Our property markets are in the headlines every day, aren’t they?

While many commentators are calling our current property market a “boom”, some are already suggesting we in a “property bubble?”

Just look how the economists from all our major banks have now done an about face and agree that we’re in for strong property markets for the next few years.

In fact, they seem to be outdoing each other to see who can come up with the most upbeat price increase forecasts.

Six per cent gains? How about 8 per cent? No, it will be double digit growth.

CBA suggested 16 per cent property price growth over the next two years.

Now Westpac went one better and forecast 20 per cent price growth over the next 2 years.

So to get a better understanding of what’s ahead for our property markets let’s do a little Q&A:

What’s the difference between a housing boom and a bubble?

Our property markets, like the economy, move in cycles with the property boom (when property values rise strongly) usually being the shortest phase at the end of the cycle.

Property booms eventually run out of steam and end in a small price correction.

On the other hand, by definition, bubbles burst and house prices end up much lower than where they started.

The good news is that bubbles don’t really happen in the general Australian property markets which are underpinned by a large proportion of owner occupiers.

However in the past we have seen bubbles occur in certain speculative sectors of the property market such as mining towns or off the plan, poor quality high-rise apartment towers in our capital city CBD’s

Why are housing prices rising so fast?

Currently property values are rising around Australia because buyers and sellers have re-entered the market buoyed by historically low interest rates, the assurance from the RBA that interest rate won’t rise for three years or so and increasing consumer confidence that we’ve got the coronavirus “thingy” under control.

If you think about it, our property markets have been constrained since 2017 and prices are only now once again at the levels they were in 2017 in both Melbourne and Sydney, yet in that time we have had wages increase of up to 6% and interest rates have dropped 1%.

In other words, properties are more affordable now than they have been for a long time and currently our markets are being driven by owner occupies who see good value in the market, rather than by investors who are returning to the market more slowly.

What we’re seeing is pent-up demand from home buyers catching up for those lost few years.

To make things worse, currently there is a supply demand imbalance, with the strong demand not being matched by the number of new listings of dwellings for sale.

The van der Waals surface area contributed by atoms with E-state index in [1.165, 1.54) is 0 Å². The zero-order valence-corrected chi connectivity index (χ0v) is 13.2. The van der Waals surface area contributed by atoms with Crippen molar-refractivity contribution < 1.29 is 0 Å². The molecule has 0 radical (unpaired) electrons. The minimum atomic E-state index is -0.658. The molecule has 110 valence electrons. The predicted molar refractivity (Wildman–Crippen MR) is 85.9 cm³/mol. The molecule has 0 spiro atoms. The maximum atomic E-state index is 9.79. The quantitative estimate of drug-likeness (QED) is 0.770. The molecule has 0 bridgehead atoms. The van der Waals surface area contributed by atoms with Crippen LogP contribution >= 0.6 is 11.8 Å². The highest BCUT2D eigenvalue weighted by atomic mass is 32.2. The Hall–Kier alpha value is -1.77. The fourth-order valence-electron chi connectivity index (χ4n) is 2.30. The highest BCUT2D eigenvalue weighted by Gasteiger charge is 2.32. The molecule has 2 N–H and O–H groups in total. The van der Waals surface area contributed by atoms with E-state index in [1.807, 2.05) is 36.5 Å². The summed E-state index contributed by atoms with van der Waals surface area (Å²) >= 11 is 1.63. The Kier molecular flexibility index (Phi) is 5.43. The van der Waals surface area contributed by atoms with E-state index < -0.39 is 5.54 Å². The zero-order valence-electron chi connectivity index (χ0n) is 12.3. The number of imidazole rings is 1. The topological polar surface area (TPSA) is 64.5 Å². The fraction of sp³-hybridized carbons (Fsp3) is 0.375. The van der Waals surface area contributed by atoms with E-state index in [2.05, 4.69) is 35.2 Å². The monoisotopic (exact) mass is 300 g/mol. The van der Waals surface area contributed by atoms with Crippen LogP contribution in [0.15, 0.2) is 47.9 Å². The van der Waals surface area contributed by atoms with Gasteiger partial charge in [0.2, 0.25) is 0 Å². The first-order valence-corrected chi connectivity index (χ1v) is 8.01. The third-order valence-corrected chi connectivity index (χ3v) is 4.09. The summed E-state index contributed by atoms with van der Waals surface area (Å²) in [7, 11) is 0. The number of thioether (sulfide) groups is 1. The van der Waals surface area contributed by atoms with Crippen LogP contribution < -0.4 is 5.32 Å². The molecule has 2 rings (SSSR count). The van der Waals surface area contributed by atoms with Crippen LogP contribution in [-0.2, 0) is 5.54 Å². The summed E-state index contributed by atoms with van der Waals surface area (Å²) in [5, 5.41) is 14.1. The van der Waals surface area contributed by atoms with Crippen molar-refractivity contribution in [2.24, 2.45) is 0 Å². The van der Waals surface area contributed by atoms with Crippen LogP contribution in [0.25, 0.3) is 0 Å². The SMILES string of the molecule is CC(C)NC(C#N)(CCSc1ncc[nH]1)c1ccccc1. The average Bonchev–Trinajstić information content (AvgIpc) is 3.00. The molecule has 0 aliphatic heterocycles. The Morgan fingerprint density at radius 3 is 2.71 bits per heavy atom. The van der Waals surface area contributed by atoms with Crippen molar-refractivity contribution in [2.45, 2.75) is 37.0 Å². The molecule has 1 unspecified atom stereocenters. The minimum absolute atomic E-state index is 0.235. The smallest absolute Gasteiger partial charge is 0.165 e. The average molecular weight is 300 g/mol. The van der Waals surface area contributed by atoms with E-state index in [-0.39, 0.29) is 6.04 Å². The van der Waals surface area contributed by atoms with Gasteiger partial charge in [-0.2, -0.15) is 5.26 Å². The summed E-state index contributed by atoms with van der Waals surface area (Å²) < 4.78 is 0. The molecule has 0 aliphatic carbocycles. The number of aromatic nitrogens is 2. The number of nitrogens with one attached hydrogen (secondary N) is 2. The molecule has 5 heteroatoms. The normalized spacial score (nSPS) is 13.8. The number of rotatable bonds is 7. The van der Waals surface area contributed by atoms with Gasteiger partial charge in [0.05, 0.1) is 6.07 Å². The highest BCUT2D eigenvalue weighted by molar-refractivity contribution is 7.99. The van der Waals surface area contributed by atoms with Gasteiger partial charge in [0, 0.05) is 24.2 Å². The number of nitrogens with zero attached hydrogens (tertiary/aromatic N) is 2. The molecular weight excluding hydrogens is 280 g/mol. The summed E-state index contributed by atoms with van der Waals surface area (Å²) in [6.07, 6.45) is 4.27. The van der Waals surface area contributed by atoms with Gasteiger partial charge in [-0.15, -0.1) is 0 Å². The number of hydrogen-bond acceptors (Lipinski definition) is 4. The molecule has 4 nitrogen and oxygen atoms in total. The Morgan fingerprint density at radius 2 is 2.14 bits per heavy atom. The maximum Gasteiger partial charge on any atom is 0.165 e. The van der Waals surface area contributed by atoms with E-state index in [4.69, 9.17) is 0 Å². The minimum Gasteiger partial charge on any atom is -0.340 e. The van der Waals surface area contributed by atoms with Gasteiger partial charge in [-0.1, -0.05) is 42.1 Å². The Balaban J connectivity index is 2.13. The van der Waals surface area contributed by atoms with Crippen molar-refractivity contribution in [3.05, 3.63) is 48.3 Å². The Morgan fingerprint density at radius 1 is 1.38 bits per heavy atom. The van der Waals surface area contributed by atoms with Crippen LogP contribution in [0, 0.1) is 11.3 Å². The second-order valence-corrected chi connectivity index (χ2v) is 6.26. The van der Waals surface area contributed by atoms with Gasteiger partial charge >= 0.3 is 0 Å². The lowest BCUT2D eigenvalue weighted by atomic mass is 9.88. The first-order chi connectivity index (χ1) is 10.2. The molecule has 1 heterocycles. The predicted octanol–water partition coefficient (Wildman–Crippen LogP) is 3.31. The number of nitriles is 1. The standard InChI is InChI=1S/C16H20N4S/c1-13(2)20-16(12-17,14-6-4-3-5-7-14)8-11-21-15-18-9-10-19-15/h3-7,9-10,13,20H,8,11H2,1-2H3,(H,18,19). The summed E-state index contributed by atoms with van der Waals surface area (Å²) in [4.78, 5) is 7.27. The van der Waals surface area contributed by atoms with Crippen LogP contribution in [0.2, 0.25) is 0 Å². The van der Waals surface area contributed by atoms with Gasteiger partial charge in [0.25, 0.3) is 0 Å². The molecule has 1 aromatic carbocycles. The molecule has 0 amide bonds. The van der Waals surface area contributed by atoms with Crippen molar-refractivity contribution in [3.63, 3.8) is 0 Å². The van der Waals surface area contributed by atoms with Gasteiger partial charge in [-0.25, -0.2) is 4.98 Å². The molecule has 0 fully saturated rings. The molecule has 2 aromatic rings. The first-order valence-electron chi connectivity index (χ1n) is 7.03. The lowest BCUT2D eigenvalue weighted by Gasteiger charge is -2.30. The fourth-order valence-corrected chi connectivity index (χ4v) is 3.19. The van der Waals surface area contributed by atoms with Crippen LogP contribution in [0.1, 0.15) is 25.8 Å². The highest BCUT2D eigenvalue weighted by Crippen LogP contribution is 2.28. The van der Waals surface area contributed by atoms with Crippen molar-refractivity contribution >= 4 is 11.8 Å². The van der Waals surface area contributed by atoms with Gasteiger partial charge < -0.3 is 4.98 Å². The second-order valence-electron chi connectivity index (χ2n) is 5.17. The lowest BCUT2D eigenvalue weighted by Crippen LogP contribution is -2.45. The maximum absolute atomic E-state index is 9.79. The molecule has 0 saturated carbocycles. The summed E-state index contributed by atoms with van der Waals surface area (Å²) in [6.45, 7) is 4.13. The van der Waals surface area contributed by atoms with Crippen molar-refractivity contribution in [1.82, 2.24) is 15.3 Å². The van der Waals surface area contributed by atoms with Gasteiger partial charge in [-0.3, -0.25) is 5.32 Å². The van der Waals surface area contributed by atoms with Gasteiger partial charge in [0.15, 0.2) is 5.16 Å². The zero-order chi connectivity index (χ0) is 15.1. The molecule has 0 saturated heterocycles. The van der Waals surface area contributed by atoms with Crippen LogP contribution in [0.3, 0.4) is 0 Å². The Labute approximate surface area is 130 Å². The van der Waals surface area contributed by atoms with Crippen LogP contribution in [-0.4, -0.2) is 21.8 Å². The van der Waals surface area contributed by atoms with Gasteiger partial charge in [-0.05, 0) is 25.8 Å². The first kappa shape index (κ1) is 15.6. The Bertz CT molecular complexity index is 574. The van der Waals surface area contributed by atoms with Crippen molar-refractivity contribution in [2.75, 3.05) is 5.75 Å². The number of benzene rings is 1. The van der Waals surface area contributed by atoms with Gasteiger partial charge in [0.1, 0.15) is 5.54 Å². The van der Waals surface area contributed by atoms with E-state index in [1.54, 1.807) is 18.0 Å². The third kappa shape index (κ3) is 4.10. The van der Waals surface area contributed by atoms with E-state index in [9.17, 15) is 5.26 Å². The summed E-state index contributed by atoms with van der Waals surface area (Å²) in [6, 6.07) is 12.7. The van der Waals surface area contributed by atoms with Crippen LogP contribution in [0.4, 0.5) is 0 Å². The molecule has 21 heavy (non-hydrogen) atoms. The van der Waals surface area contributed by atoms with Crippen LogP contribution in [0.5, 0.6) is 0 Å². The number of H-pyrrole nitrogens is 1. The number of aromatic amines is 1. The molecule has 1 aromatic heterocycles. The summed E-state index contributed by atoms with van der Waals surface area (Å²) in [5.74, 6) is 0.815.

Currently around Australia there is around two and a half months’ worth of properties on the market – a sign of low inventory while there is normally there is more like four months of “inventory” available for sale.

What will happen to property values in 2021?

It is likely the confluence of multiple growth drivers will lead to continued property price rises in 2021 and 2022 but then once we absorb the catch-up demand in the market, property price growth is likely to slow down.

A leading indicator of future price growth is housing finance approvals, and at the end of last year we saw a big boom in lending – up 40% to the end of the year from the very low levels.

While average capital city home prices are likely to rise by around 10% this year and a little less next year, making such broad-brush statements can be misleading.

It is likely that houses will outperform apartments, and while currently all segments of the market are performing strongly, higher end, more expensive properties are likely to outperform the cheaper segments of the market.

Investor interest is already picking up, and as they return to the market, as they always do as the cycle moves on, this will extend the length of our property price boom.

Which sectors of the property market will outperform?

One of the trends we saw during Covid was that the rich kept getting richer.

While general wages growth will remain slow moving forward, there are some sectors of our economy that are performing strongly and knowledge workers, professionals and other skilled highly paid workers are still seeing strong and rising demand for their talents and enjoying rising wages.